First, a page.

Ubiles was one of the better prospects in attendance, showing an improved skill set while playing both primary and supporting roles for his team. While he is not likely to get drafted, he is a perfect candidate for the D-League, where he can continue to refine his game and gain experience against a higher level of competition than he saw in college.
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Top NBA Draft Prospects in the Non-BCS Conferences (Part Four: #21-26)
November 19, 2008
6-6 combo forward Edwin Ubiles is coming off a very solid year, being the leading scorer on a team that won the Metro Atlantic conference and reached the second round of the NCAA tournament last season. Siena looks poised to make an even deeper run this season after being named the unanimous favorites to win the MAAC, as they returned all five starters from last year.
Ubiles is fairly productive right now (17 points in 33 minutes per game), but it’s his upside that potentially makes him intriguing. He has nice size for the wing at 6-6, and is a good athlete with a decent frame and a terrific wingspan. Physically he looks like he has the tools to play at the next level, even if he needs to add significant strength to do so.
Ubiles’ offensive game is largely based inside the arc, as he plays a good deal of minutes at the power forward position for Siena, which is a fast paced team. He has very nice touch on his long-range and especially mid-range jumper, shooting a very solid 53% from the floor and 42% from beyond the arc, albeit on just 2.4 attempts per game from downtown. It will be interesting to see what kind of production he can get from his 3-point stroke this season, as he will rely heavily on this part of his game if he’s to make it to the NBA. He only shoots 70% from the free throw line, which clearly needs to improve.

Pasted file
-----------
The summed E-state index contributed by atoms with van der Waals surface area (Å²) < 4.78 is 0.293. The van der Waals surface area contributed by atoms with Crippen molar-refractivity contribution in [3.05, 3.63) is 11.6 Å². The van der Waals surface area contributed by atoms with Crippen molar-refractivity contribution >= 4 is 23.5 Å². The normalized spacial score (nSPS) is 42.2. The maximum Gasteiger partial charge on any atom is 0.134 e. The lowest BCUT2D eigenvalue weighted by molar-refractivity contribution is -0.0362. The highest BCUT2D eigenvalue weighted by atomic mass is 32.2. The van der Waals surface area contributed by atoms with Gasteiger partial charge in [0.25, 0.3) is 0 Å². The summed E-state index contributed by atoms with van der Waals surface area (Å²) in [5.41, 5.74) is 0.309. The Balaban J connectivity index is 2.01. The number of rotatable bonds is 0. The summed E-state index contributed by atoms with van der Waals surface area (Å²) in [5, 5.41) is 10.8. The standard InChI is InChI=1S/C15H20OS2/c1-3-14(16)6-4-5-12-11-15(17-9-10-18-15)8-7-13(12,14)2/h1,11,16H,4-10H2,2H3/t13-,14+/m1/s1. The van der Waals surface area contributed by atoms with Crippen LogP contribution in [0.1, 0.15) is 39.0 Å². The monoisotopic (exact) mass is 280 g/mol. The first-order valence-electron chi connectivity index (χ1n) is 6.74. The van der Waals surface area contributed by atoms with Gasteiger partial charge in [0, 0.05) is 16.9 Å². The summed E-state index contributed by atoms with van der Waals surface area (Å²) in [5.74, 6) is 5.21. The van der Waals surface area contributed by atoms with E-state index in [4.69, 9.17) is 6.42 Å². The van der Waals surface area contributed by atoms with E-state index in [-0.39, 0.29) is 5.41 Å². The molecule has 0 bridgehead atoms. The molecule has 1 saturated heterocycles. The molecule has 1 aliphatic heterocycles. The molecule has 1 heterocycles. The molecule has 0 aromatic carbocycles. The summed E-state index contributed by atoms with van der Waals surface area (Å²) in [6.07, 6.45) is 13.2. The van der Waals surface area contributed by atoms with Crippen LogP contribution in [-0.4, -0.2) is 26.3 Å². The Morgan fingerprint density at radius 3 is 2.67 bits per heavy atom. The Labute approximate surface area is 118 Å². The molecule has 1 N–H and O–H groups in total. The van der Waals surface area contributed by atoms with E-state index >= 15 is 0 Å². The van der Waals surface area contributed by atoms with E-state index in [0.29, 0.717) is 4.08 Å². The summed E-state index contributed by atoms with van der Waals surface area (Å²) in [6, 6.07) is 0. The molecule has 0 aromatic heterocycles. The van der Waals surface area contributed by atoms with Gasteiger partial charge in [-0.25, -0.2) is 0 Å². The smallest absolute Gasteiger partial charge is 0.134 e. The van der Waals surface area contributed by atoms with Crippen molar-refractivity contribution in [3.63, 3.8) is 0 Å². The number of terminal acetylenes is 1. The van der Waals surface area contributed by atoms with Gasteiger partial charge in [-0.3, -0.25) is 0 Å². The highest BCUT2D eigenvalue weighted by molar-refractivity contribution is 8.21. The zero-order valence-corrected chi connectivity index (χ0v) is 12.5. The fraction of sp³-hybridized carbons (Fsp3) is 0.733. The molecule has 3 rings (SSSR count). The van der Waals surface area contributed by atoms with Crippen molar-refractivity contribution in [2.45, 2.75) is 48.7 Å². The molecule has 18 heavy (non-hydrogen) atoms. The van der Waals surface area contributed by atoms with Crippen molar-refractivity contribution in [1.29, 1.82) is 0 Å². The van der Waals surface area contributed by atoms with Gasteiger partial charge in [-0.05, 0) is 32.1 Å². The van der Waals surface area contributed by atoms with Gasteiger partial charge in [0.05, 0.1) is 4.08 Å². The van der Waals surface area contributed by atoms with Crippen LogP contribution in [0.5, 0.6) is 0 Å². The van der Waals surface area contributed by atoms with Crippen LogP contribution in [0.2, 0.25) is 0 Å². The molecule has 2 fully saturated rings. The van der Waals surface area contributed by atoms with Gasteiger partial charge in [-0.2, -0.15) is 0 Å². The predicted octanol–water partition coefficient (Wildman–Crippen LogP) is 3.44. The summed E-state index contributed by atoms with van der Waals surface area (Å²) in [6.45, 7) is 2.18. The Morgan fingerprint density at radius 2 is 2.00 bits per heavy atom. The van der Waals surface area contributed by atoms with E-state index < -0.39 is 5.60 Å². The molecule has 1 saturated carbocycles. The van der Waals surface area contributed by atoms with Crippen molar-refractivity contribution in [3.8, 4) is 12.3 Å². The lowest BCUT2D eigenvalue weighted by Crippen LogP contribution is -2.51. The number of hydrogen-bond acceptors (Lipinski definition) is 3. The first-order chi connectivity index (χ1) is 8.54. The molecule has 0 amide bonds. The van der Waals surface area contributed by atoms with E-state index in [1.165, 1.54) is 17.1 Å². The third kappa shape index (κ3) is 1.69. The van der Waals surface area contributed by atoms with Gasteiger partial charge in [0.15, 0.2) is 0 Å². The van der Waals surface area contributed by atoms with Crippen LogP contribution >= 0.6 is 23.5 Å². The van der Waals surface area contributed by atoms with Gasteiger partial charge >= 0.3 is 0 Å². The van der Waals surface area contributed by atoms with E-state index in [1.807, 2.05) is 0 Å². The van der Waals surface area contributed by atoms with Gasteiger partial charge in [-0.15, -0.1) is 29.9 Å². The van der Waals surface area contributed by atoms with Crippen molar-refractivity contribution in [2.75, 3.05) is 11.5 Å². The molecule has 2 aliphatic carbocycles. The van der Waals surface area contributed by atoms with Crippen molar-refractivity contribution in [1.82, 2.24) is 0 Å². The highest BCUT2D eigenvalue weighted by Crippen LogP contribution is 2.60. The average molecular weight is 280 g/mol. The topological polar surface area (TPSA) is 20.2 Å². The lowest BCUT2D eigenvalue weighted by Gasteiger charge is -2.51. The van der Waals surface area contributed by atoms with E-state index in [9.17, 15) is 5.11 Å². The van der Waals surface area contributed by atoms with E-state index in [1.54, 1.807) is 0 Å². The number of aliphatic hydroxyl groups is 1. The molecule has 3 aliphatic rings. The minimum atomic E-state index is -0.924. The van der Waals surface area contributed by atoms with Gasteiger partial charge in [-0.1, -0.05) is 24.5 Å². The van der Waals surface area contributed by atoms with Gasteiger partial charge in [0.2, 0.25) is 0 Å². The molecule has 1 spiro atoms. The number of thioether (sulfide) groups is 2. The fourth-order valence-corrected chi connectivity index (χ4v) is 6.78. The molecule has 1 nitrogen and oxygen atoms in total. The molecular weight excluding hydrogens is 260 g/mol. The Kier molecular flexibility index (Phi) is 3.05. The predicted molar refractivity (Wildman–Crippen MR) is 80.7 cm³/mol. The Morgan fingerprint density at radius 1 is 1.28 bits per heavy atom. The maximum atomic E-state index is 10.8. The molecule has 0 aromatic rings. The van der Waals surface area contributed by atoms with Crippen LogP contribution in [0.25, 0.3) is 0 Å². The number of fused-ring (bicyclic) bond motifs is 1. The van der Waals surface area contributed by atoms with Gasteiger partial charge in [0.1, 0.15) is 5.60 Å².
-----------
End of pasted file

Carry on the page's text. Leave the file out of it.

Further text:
Ubiles can put the ball on the floor in a straight line and make his way to the basket, showing nice aggressive, solid creativity and even a bit of initial shake trying to beat his man from the perimeter. His ball-handling skills need plenty of work, though, as evidenced by the paltry amount of free throws he attempts at the MAAC level (3.4 per game), as he struggles changing directions with the ball. Ubiles is a very effective finisher around the rim, despite his lack of strength, showing really nice touch and smarts using the glass effectively, where his terrific length really becomes a factor helping him extend over MAAC defenders.
Defensively, Ubiles competes on almost every possession, using his size and length effectively to contest shots in the post and especially on the perimeter. His lack of strength is somewhat of a hindrance, as he struggles getting through screens and can get pushed off the ball going up against more physically developed matchups. His nice wingspan allows him to come up with a decent amount of blocks and steals, although he is a fairly poor rebounder for his position.
All in all Ubiles looks like a productive college player who may be able to develop into an NBA prospect down the road if he can continue to improve his body and polish up his skill-set. He has no consistent way of creating offense for himself, and there are major question marks about whether he’d be able to play in quite the same fashion if he had to go up against NBA sized athletes at his position on a nightly basis. Regardless, he still has two more seasons left to improve, so he’s definitely a name to keep in mind.